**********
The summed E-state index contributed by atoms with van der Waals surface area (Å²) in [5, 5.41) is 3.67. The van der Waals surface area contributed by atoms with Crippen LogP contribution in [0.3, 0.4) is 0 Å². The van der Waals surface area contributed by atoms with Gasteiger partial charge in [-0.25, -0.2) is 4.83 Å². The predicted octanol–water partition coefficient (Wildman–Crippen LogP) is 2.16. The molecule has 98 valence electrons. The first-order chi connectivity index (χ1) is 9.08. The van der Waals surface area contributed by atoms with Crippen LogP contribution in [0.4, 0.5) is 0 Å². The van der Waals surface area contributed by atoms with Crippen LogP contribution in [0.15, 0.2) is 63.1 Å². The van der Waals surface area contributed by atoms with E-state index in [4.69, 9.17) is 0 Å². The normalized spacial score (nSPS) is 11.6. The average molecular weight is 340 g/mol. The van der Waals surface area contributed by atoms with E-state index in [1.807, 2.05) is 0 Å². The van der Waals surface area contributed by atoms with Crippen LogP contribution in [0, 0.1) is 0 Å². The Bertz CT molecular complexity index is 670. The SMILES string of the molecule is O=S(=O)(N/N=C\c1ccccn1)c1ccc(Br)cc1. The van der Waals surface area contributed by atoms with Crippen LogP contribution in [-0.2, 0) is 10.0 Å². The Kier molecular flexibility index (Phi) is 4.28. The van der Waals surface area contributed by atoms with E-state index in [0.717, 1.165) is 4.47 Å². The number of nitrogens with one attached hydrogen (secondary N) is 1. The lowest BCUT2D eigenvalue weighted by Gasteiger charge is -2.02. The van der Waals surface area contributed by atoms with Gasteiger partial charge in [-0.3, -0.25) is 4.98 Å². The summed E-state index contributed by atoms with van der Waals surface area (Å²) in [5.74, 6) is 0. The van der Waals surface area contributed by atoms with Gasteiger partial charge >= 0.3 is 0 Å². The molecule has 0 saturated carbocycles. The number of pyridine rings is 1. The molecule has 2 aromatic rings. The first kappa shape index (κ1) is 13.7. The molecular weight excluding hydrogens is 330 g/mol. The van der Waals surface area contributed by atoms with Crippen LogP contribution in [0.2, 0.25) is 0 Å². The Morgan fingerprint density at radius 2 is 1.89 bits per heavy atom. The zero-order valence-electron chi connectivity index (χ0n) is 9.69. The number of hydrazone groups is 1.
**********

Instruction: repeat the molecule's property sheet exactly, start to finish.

The summed E-state index contributed by atoms with van der Waals surface area (Å²) in [5, 5.41) is 3.67. The van der Waals surface area contributed by atoms with Crippen LogP contribution in [0.3, 0.4) is 0 Å². The van der Waals surface area contributed by atoms with Gasteiger partial charge in [-0.25, -0.2) is 4.83 Å². The predicted octanol–water partition coefficient (Wildman–Crippen LogP) is 2.16. The molecule has 98 valence electrons. The first-order chi connectivity index (χ1) is 9.08. The van der Waals surface area contributed by atoms with Crippen LogP contribution in [0.4, 0.5) is 0 Å². The van der Waals surface area contributed by atoms with Crippen LogP contribution in [0.15, 0.2) is 63.1 Å². The van der Waals surface area contributed by atoms with E-state index in [4.69, 9.17) is 0 Å². The normalized spacial score (nSPS) is 11.6. The average molecular weight is 340 g/mol. The van der Waals surface area contributed by atoms with E-state index in [1.807, 2.05) is 0 Å². The van der Waals surface area contributed by atoms with Crippen LogP contribution in [0, 0.1) is 0 Å². The Bertz CT molecular complexity index is 670. The SMILES string of the molecule is O=S(=O)(N/N=C\c1ccccn1)c1ccc(Br)cc1. The van der Waals surface area contributed by atoms with Crippen LogP contribution in [-0.2, 0) is 10.0 Å². The Kier molecular flexibility index (Phi) is 4.28. The van der Waals surface area contributed by atoms with E-state index in [0.717, 1.165) is 4.47 Å². The number of nitrogens with one attached hydrogen (secondary N) is 1. The lowest BCUT2D eigenvalue weighted by Gasteiger charge is -2.02. The van der Waals surface area contributed by atoms with Gasteiger partial charge in [-0.3, -0.25) is 4.98 Å². The summed E-state index contributed by atoms with van der Waals surface area (Å²) in [5.74, 6) is 0. The van der Waals surface area contributed by atoms with Gasteiger partial charge >= 0.3 is 0 Å². The molecule has 0 saturated carbocycles. The number of pyridine rings is 1. The molecule has 2 aromatic rings. The first kappa shape index (κ1) is 13.7. The molecular weight excluding hydrogens is 330 g/mol. The van der Waals surface area contributed by atoms with Crippen LogP contribution in [0.2, 0.25) is 0 Å². The Morgan fingerprint density at radius 2 is 1.89 bits per heavy atom. The zero-order valence-electron chi connectivity index (χ0n) is 9.69. The number of hydrazone groups is 1.